• The activated receptors then alter gene expression which results in the formation of new proteins.
  • The new proteins alter the cells activity and result in the physiological responses of those hormones.

19. Mechanisms of Hormone Action

  • Action of Water-Soluble Hormones
  • Water-soluble hormonesalter cell functions by activating plasma membrane receptors, which set off a cascade of events inside the cell.
  • The water-soluble hormone that binds to the cell membrane receptor is thefirst messenger .
  • Asecond messengeris released inside the cell where hormone stimulated response takes place.
  • A typical mechanism of action of a water-soluble hormone is using cyclic AMP as the second messenger.
  • The hormone binds to the membrane receptor.
  • The activated receptor activates a membraneG-proteinwhich turns onadenylate cyclase .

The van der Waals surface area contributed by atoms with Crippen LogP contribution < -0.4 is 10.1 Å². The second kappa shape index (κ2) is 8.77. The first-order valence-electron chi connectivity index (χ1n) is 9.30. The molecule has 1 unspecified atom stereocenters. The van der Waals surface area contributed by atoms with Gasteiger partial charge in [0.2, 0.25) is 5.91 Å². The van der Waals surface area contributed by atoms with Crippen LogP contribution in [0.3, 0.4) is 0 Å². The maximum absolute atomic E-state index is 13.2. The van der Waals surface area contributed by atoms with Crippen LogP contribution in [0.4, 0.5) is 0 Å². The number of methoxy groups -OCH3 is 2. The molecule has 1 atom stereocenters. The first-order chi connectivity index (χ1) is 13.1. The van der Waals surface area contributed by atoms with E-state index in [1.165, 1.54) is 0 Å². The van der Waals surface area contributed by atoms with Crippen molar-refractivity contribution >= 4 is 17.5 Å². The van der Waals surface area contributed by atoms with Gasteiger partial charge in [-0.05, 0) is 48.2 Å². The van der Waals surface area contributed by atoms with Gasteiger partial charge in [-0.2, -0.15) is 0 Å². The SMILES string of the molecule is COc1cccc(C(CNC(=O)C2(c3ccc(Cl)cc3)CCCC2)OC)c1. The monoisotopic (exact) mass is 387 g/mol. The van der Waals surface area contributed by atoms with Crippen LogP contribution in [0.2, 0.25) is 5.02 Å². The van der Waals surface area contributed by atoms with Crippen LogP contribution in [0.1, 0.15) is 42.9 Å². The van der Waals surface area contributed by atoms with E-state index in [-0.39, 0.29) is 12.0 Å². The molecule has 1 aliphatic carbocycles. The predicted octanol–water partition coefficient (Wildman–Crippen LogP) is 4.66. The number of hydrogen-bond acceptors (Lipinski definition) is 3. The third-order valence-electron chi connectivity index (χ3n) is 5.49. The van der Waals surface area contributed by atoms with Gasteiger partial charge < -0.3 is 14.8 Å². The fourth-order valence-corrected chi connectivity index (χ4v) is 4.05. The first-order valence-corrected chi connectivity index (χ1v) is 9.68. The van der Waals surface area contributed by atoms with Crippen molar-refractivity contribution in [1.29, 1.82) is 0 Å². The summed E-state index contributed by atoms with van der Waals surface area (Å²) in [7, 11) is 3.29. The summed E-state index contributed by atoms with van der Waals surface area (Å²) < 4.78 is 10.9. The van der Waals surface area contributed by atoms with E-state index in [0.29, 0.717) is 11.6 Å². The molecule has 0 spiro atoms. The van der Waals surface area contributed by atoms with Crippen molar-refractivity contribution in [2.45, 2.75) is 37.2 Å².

• Adenylate cyclaseconverts ATP intocyclic AMPwhich activatesprotein kinases .
  • Protein kinasesphosphorylate enzymes which catalyze reactions that produce the physiological response.
  • Since hormones that bond to plasma membrane receptors initiate a cascade of events, they can induce their effects at very low concentrations.
  • The cholera toxin modifies G-proteins in epithelial cells lining the intestine so they become locked in an activated state which results in the massive fluid loss this toxin causes.

20. Mechanisms of Hormone Action

  • Hormonal Interactions
  • The responsiveness of a target cell to a hormone depends on the hormones concentration, the abundance of the target cells hormone receptors, and influences exerted by other hormones.
  • Three hormonal interactions are thepermissive effect , thesynergistic effect , and theantagonist effect .

21. Hormone Interactions

  • The responsiveness of a target cell to a hormone depends on